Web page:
Amid the gloom of falling circulations and advertising revenues, and with all the apocalyptic talk of the death of newspapers, a new paper is about to be launched. Are the investors and those involved in producing The North West Enquirer completely mad?
Bob Waterhouse, the new paper's editor, sits in Manchester, where the Manchester Evening News has lost 5 per cent of its sales year on year, and believes he can buck the trend. Like all launch editors of new papers - I have been there myself - he believes he has discovered a new audience, a new niche, that will enable him to succeed. Self-evidently, he is not mad.
But is he unrealistic? His paper, launching on 27 April, is aimed specifically at richer, AB readers. It is a weekly, coming out on Thursday morning. It is also expensive, at £1 a copy. But where it really is different is that it is targeted at a region - the north-west of England, nudging into North Wales. It will be sold up to the Scottish border and east to the Pennines. This area, says Waterhouse, contains 1.3 million AB adults.
He needs 15,000 to 20,000 of them to become regular buyers to break even. Advertising spend on reaching the AB audience in the region is £640m a year; Waterhouse says he needs £6m of this, and is currently trying to persuade the agencies to back him.
On the face of it, the targets look modest; but so do the potential revenues, and costs have a habit of exceeding expectations. Will 17 editorial staff really be sufficient to produce an 80-page tabloid weekly (with colour throughout) and a supplement twice a month? The region already has 12 daily papers based on bigger towns and cities, and 70 paid-for weeklies. All their circulations are declining.
The Enquirer's potential depends on whether the niche it has defined really exists, whether the concept of regional identity is meaningful. It would be an exaggeration to see a community of interest between Merseyside and Manchester - antipathy would be a better word. Carlisle and Blackburn have cathedrals, but little else in common.
Waterhouse sees it differently, and his argument hangs on the belief that the business and professional classes at whom his paper is aimed are much more regional than local in outlook.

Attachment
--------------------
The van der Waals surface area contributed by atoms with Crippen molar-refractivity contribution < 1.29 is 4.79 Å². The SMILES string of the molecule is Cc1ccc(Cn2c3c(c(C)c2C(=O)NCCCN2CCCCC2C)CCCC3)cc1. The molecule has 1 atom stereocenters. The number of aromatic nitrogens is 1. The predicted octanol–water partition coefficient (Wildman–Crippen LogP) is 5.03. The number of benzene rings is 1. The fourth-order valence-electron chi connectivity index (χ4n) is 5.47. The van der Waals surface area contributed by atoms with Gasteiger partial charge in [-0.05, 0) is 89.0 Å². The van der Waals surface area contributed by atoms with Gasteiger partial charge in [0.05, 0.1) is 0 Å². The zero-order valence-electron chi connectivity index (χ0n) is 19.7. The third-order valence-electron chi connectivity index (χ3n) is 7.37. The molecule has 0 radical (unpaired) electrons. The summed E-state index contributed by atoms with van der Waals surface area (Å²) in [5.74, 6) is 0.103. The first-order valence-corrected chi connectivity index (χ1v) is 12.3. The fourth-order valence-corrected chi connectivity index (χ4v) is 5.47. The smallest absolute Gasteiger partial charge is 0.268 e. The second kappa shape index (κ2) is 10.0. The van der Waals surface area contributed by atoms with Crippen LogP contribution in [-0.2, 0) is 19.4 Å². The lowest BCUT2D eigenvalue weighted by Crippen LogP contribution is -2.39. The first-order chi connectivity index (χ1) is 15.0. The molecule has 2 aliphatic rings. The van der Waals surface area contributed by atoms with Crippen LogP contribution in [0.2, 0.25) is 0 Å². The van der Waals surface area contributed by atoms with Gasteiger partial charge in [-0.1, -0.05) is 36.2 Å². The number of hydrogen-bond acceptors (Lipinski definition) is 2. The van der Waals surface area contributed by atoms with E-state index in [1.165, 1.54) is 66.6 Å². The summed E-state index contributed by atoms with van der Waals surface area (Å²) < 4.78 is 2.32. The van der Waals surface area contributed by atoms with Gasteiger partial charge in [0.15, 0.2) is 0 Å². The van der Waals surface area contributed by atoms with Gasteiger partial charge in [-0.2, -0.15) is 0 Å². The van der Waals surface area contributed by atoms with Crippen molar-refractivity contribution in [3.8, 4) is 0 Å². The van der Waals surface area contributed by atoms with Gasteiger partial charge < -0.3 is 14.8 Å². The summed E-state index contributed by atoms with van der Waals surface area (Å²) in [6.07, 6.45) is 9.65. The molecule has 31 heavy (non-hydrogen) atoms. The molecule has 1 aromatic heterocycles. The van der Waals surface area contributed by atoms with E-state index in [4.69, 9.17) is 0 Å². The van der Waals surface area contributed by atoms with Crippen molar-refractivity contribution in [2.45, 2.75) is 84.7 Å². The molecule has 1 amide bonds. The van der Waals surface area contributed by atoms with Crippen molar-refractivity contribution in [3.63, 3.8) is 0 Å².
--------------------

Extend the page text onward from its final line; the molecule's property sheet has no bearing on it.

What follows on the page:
"The Enquirer reader might live in Cheshire, work in Manchester, go to Liverpool for a cultural event, shop in Chester and walk in the Lake District. A lawyer in Preston has the same interests as a lawyer in Chester. A farmer in the Fylde has much in common with a farmer in Cumbria."
He accepts that the argument does not extend to Premiership football. "We will not cover the big football matches; we'll be covering more participatory sport. Editorially, we are looking at regional issues through regional spectacles: issues such as health, education, local government, investment and business. There are 100 quoted companies in the region."
Waterhouse has form. He launched a regional business magazine, North West Business Insider, which was sold for £4m and is still going strong. However, another previous newspaper venture, the North West Times, which he started in 1988, lasted 42 issues.
Now 65 (he says he will hand over the editorship after a year), he still refuses to accept the death of Manchester as "The Other Fleet Street", the title of the book he wrote in 2004.
The Enquirer project has been supported by two public/private venture capital firms, the North West Equ-ity Fund and the North West Seed Fund. Augmented by investments by the directors, including Waterhouse himself, more than £1m has been raised. Not a lot. But the team running the project is serious. The MD is Nick Jaspan, a key figure on Insider magazine; Stephen Parker, former MD of Trinity Mirror regionals, is on the board, with Sir David Trippier, a former Conservative minister, and Sir David Henshaw, chief executive of Liverpool City Council. The FT will handle distribution.
In a world of podcasts, The Enquirer has a whiff of traditional newspapering about it. If it succeeds, it will show that there is life in the old print yet. That would provide a little light amid the gloom.
Peter Cole is professor of journalism at the University of SheffieldReuse content